Islington Council wins landmark affordable housing case
PUBLISHED: 09:01 26 June 2017 | UPDATED: 10:18 29 June 2017
Steve Bainbridge Photography Ltd
Islington Council has won a landmark case that could stop developers across the country skimping on their affordable housing offering.
The Planning Inspectorate, an independent regulator, upheld the town hall’s refusal of planning permission for a Parkhurst Road site on grounds the project did not provide the “maximum reasonable amount” of affordable homes.
First Base Ltd applied to build 96 homes on the former Territorial Army Centre in 2013 but the bid contained no affordable housing at all.
Islington’s target is 50 per cent, but policy dictates developers must build as many as possible. The council rejected First Base’s bid twice and now its appeal – which raised the offer to 10 per cent – has also been dismissed.
The decision centred around how the viability of the development was assessed and how the price of the land should be determined.
Viability assessments are increasingly used by developers and consultants – in this case Gerald Eve – to enhance profits and minimise risk, at the expense of delivering affordable housing.
The inspectorate said a “land owner is required to have regard to the requirements of planning policy and obligations in their expectations of land value” and said the market value calculations, which relied on transactional evidence not comparable to the development site, were “inappropriate”.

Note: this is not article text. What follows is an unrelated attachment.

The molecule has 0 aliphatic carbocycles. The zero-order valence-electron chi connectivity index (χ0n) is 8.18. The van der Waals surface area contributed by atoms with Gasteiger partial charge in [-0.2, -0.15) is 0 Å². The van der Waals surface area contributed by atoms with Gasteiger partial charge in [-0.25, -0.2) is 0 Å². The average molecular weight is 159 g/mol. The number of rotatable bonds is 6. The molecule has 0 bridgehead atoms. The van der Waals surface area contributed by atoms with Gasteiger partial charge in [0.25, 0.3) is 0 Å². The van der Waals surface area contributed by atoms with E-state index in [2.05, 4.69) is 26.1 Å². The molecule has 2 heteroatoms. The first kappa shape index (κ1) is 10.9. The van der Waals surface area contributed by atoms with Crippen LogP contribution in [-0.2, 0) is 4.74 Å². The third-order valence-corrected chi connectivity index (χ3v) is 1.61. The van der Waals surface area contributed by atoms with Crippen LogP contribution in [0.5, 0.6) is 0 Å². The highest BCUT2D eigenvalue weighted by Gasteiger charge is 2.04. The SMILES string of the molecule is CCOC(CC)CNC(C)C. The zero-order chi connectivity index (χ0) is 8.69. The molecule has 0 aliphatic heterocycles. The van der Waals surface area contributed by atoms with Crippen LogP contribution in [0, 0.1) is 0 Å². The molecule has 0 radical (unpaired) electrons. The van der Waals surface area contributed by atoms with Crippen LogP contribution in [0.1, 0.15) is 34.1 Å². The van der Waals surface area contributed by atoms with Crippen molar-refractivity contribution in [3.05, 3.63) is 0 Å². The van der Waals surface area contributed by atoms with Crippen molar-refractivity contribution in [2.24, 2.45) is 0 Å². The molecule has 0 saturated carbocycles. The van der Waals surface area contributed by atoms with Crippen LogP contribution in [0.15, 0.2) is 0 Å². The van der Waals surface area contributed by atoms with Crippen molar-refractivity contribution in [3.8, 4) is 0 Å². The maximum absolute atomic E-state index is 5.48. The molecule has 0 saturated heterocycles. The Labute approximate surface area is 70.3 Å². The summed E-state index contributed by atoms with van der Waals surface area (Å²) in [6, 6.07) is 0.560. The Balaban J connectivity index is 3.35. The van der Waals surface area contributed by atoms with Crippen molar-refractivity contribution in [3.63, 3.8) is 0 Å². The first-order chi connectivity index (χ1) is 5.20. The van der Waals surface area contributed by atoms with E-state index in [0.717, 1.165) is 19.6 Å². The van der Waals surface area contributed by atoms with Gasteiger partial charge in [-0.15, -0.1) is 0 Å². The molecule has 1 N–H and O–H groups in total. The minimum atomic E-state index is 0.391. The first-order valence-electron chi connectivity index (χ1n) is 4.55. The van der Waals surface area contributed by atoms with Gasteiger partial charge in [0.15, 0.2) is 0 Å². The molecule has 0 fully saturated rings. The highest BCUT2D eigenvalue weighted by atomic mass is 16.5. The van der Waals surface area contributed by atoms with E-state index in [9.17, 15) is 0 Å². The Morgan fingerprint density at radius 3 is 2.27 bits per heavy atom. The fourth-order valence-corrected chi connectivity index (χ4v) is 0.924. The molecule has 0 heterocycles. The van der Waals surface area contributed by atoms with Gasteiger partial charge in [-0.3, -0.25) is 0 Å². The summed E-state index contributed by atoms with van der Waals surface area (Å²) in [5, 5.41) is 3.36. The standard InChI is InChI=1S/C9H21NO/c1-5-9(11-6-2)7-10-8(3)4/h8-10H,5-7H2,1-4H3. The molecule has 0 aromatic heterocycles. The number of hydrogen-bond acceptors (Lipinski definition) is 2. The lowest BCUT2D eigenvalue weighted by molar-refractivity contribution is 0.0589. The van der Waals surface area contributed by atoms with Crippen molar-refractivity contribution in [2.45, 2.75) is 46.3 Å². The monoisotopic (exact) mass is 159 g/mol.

Low levels of affordable housing on the scheme were being justified by the developer based on factors such as the price paid for the site and fees paid for land elsewhere.
Islington’s housing boss Cllr Diarmaid Ward said the decision would help stop developers “manipulating” the viability process.
He said: “Islington, like all boroughs in London, faces a significant shortage of affordable homes.
“A viability process in planning that allows developers to rely on a flawed approach to market value that delivers little or no affordable housing makes this problem worse, and means developers are not making a fair contribution to the community.
“The decision sends a strong signal that developers need to take into account planning policy requirements when bidding for land, and that they cannot overbid and seek to recover this money later through lower levels of affordable housing.”
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